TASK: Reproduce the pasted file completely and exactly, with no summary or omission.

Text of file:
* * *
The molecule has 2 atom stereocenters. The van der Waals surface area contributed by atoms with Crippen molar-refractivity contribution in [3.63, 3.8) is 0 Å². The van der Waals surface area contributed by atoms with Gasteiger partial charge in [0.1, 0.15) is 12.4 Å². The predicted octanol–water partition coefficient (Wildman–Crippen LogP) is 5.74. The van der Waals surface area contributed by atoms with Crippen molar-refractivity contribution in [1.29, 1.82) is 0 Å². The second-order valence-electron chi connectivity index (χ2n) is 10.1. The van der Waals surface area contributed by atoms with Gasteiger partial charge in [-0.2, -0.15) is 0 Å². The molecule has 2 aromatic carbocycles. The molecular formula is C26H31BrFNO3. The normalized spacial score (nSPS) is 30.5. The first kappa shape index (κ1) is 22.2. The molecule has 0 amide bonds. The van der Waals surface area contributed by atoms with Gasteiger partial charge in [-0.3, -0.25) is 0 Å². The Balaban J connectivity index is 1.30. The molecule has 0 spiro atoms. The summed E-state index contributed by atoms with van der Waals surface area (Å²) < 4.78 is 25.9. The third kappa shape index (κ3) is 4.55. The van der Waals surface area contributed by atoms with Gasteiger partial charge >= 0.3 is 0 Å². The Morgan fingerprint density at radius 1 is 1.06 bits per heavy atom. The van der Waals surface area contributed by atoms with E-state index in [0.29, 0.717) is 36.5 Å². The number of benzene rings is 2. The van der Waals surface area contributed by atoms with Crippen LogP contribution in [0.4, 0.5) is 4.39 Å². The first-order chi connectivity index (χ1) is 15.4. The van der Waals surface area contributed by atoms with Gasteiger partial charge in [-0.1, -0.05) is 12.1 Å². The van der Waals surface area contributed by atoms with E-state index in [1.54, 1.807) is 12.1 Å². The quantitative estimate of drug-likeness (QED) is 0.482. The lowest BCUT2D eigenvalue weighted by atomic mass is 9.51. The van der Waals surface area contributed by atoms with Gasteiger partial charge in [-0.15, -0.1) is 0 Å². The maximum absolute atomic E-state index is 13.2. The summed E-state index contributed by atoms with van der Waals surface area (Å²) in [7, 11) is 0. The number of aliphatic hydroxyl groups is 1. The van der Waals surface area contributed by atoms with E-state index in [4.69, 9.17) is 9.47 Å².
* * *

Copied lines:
The molecule has 2 atom stereocenters. The van der Waals surface area contributed by atoms with Crippen molar-refractivity contribution in [3.63, 3.8) is 0 Å². The van der Waals surface area contributed by atoms with Gasteiger partial charge in [0.1, 0.15) is 12.4 Å². The predicted octanol–water partition coefficient (Wildman–Crippen LogP) is 5.74. The van der Waals surface area contributed by atoms with Crippen molar-refractivity contribution in [1.29, 1.82) is 0 Å². The second-order valence-electron chi connectivity index (χ2n) is 10.1. The van der Waals surface area contributed by atoms with Gasteiger partial charge in [-0.2, -0.15) is 0 Å². The molecule has 2 aromatic carbocycles. The molecular formula is C26H31BrFNO3. The normalized spacial score (nSPS) is 30.5. The first kappa shape index (κ1) is 22.2. The molecule has 0 amide bonds. The van der Waals surface area contributed by atoms with Gasteiger partial charge in [-0.3, -0.25) is 0 Å². The Balaban J connectivity index is 1.30. The molecule has 0 spiro atoms. The summed E-state index contributed by atoms with van der Waals surface area (Å²) < 4.78 is 25.9. The third kappa shape index (κ3) is 4.55. The van der Waals surface area contributed by atoms with Gasteiger partial charge >= 0.3 is 0 Å². The Morgan fingerprint density at radius 1 is 1.06 bits per heavy atom. The van der Waals surface area contributed by atoms with E-state index in [0.29, 0.717) is 36.5 Å². The number of benzene rings is 2. The van der Waals surface area contributed by atoms with Crippen LogP contribution in [0.4, 0.5) is 4.39 Å². The first-order chi connectivity index (χ1) is 15.4. The van der Waals surface area contributed by atoms with Gasteiger partial charge in [-0.1, -0.05) is 12.1 Å². The van der Waals surface area contributed by atoms with E-state index in [1.54, 1.807) is 12.1 Å². The quantitative estimate of drug-likeness (QED) is 0.482. The lowest BCUT2D eigenvalue weighted by atomic mass is 9.51. The van der Waals surface area contributed by atoms with Gasteiger partial charge in [-0.15, -0.1) is 0 Å². The maximum absolute atomic E-state index is 13.2. The summed E-state index contributed by atoms with van der Waals surface area (Å²) in [7, 11) is 0. The number of aliphatic hydroxyl groups is 1. The van der Waals surface area contributed by atoms with E-state index in [4.69, 9.17) is 9.47 Å².